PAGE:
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DRPS : Course Catalogue : School of Geosciences : Postgraduate Courses (School of GeoSciences)

Postgraduate Course: Sustainable Marine Development (PGGE11253)

Course Outline
SchoolSchool of Geosciences CollegeCollege of Science and Engineering
Credit level (Normal year taken)SCQF Level 11 (Postgraduate) AvailabilityNot available to visiting students
SCQF Credits20 ECTS Credits10
SummaryThe Sustainable Marine Development course builds on the Marine Ecosystems and Policies (MEP) course taken in Term 1. MEP focused on marine ecosystems and the policies in place to conserve them, through the lens of the scientist and policy-maker across different marine biomes, policy scales and societal perspectives. In Term 2, Sustainable Marine Development examines the sustainability of ocean exploitation through the lens of the practitioner. Students will explore different marine planning processes and real-world case studies of their application to sustainable marine development. These planning processes aim for the sustainable use and protection of marine resources against sociopolitical drivers for growth of the blue economy (industries with high potential for socioeconomic growth e.g., fisheries, aquaculture, renewable energy, oil and gas, seabed mining, maritime and coastal tourism, and blue biotechnology. Lectures, interactive class activities and groupwork will introduce and demonstrate in practice several key marine planning processes, decision-making tools to support them, and a local field trip to a marine development is also being planned. The goal is that by the end of the course, students will have the skills and breadth of knowledge needed to enter into a spectrum of practitioner roles, and to critically evaluate marine planning processes being used worldwide that aim for sustainable ocean development.

Marine biodiversity, animal behaviour, habitat condition, and ecosystem connectivity have been significantly altered by ocean exploitation and development. Although the blue economy of securing wealth from the oceans is luring, we know that fisheries have radically transformed marine food webs and habitats worldwide, while touristic shorelines, wildlife watching, and aquaculture development illustrate a historic creep or ┐ocean sprawl┐ in our coastal zones. Advances in technology enable humankind to explore the ocean at unprecedented scales including discovery of molecular genetic resources, but technology enables exploitation of marine resources such as oil and gas resources and offshore wind in deeper more remote waters, with mining of deep-sea mineral resources on the world┐s horizon. The blue economy may also present new opportunities for marine conservation e.g., ecotourism and citizen science opportunities, benefits from drug discovery, or by the introduction of new habitats that help connect or sustain sharks, seabirds and marine mammals.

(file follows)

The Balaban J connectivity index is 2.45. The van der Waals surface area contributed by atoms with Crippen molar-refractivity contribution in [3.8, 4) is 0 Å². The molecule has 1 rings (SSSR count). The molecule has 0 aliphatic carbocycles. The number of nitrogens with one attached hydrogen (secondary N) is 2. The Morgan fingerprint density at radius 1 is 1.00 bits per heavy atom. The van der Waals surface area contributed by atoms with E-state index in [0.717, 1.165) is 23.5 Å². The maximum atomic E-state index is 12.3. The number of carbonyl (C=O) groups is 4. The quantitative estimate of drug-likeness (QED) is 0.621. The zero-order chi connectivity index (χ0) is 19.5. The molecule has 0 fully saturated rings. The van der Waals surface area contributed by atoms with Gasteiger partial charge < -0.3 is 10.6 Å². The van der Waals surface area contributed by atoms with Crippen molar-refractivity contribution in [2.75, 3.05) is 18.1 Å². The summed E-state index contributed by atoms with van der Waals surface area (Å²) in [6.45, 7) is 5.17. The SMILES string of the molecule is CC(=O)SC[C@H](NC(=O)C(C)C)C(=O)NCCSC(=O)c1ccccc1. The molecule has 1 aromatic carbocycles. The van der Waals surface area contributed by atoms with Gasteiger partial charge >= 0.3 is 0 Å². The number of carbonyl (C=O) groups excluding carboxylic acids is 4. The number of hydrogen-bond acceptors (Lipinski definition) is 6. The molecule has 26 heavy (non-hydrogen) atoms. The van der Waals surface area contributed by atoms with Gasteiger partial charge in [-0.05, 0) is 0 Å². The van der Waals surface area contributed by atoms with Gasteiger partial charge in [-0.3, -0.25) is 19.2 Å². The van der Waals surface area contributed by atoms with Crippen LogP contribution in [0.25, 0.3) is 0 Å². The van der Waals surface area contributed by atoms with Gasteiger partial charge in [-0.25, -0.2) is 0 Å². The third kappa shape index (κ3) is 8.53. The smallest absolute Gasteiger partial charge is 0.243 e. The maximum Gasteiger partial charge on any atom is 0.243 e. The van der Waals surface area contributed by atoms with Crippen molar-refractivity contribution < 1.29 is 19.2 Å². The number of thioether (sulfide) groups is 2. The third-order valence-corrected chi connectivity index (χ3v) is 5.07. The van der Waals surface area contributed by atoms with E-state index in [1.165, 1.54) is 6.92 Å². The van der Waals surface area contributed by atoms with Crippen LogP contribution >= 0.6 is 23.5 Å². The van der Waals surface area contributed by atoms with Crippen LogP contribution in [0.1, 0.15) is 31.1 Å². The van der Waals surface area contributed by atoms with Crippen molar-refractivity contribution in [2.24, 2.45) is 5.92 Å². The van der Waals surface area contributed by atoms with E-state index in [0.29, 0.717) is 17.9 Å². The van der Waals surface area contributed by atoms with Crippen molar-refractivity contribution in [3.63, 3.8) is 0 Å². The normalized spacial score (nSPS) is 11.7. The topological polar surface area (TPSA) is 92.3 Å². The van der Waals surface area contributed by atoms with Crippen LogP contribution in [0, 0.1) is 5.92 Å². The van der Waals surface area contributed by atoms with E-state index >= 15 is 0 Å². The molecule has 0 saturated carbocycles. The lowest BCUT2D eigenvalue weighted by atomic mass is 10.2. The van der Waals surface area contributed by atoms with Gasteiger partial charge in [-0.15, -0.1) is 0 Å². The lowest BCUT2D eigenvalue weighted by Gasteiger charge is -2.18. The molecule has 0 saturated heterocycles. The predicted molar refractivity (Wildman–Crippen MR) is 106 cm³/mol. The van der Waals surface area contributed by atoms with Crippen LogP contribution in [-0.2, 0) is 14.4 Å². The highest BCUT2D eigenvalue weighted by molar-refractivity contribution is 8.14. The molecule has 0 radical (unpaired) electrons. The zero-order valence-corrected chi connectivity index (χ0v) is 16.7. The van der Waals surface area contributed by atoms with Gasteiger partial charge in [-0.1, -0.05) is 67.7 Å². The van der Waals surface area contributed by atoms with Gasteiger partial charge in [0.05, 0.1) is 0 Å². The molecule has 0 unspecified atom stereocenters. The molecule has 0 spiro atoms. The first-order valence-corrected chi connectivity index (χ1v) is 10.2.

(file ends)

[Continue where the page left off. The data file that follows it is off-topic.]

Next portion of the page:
The planning processes by which marine sectors are allowed to proceed is often isolated in space and time, unable to capture the incremental and cumulative picture of impacts, lacking in public participation, and not adaptive for climate change. Many players are involved, including private industries, governments, non-governmental organisations, community groups, and academia. Students will learn about, and critique, various processes that take place locally, nationally and internationally that strive for sustainable development of our seas and oceans, including: Marine Spatial Planning, Strategic Environmental Assessment, Environmental Impact Assessment, and Marine Wildlife Codes of Conduct. Delivered this way, the Sustainable Marine Development course integrates marine ecology, conservation, regulation and ocean governance against the backdrop of the blue economy.
Course description The Sustainable Marine Development course has 5 components:
i. Lectures on a marine planning process: in-class lectures to introduce the process (Marine Spatial Planning, Strategic Environmental Assessment, Environmental Impact Assessment, Marine Wildlife Codes of Conduct) including any regulatory aspects, and real-world case studies of their application in practice;
ii. Introduction to decision-making tools: a unique expert-led session that introduces the use of data portals such as EMODnet (European Marine Observation and Data Network) and Scotland┐s NMPi (Marine Scotland Maps National Marine Plan interactive) to create maps for use in marine planning;
iii. Class activities: in-class groupwork to illustrate each process and the challenges around it;
iv. Group project: in-class presentation of marine planning in practice. Each group (4-6 students each) represents a different stakeholder group, and will contribute to a class-wide Strategic Environmental Assessment of Scotland┐s Marine Plan as it relates to marine tourism;
v. Blue papers: students will write an essay-style paper that explores and critiques a real-world case study of a marine planning process.
Entry Requirements (not applicable to Visiting Students)